Virtual Reality (abbreviated VR), although far from being a new concept in computer science, is increasingly considered nowadays as the digital media technology that can most directly linked with Archaeology and Archaeological Reconstruction (with the term “reconstruction” in this context being officially agreed on meaning the “re-building of a monument to its state at a time of its history chosen for that particular representation”). The potential along with the many degrees of freedom offered by this branch of technology in the sector recently led experts to even start talking about the dawn of the hyper-tourist era. The ever increasing amount of research in the area, as well as the number of actual archaeological sites that have been reconstructed in a VR environment to the present, appear to support both directly and indirectly such a strong statement. It is not an exaggeration to say that archaeological research is now dependent on VR more than ever before. Also, many of these applications include a pedagogical aspect in their design that makes them ideal educational platforms for students in archaeology and professionals in the area alike.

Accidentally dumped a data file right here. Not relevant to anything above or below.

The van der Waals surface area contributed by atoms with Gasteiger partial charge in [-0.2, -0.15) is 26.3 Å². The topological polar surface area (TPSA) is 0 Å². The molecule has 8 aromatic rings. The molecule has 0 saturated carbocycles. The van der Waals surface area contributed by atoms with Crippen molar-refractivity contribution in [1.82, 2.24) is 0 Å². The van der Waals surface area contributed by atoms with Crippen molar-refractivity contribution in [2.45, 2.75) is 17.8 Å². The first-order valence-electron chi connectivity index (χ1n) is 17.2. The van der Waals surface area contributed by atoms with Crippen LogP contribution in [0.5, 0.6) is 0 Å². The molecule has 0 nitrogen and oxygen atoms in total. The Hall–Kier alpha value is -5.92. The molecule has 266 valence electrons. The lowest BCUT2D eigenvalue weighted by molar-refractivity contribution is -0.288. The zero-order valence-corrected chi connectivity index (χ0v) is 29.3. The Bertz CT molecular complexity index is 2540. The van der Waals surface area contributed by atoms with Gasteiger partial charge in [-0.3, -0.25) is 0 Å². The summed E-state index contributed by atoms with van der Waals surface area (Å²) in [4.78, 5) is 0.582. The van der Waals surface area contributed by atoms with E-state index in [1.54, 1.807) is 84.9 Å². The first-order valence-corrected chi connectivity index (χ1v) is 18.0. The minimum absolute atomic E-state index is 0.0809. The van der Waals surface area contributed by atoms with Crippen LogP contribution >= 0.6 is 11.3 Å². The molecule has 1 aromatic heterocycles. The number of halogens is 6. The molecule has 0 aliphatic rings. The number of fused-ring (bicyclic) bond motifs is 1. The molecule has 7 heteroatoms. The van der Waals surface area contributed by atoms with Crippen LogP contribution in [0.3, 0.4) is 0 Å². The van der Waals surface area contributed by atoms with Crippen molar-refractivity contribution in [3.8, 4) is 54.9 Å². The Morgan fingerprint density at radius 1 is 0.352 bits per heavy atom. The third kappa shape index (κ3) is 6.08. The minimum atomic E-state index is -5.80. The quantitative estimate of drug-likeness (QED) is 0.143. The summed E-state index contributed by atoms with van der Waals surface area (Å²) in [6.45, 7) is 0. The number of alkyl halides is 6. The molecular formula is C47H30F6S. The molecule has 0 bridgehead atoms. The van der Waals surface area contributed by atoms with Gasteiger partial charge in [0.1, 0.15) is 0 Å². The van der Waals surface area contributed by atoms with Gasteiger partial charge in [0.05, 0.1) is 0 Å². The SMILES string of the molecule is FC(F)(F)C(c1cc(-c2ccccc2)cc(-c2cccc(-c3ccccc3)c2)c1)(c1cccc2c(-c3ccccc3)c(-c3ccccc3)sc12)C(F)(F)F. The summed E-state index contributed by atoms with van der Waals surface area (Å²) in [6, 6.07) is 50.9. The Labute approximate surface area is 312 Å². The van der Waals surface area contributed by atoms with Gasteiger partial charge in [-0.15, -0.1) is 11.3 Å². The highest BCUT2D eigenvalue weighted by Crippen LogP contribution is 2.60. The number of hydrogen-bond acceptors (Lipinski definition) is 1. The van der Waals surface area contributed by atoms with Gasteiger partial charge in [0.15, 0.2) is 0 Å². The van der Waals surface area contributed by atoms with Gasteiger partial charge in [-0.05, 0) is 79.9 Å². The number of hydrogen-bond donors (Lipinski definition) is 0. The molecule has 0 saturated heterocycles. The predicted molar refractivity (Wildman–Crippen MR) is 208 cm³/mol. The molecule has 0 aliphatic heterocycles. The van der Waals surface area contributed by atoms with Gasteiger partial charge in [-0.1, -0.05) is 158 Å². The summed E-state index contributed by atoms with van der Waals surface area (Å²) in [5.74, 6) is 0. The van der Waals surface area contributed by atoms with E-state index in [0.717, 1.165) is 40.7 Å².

|Title of host publication||Visual Computing for Cultural Heritage|
|Editors||Fotis Liarokapis, Athanasios Voulodimos, Nikolaos Doulamis, Anastasios Doulamis|
|Number of pages||16|
|Publication status||Published - 8 Apr 2020|
|Name||Springer Series on Cultural Computing|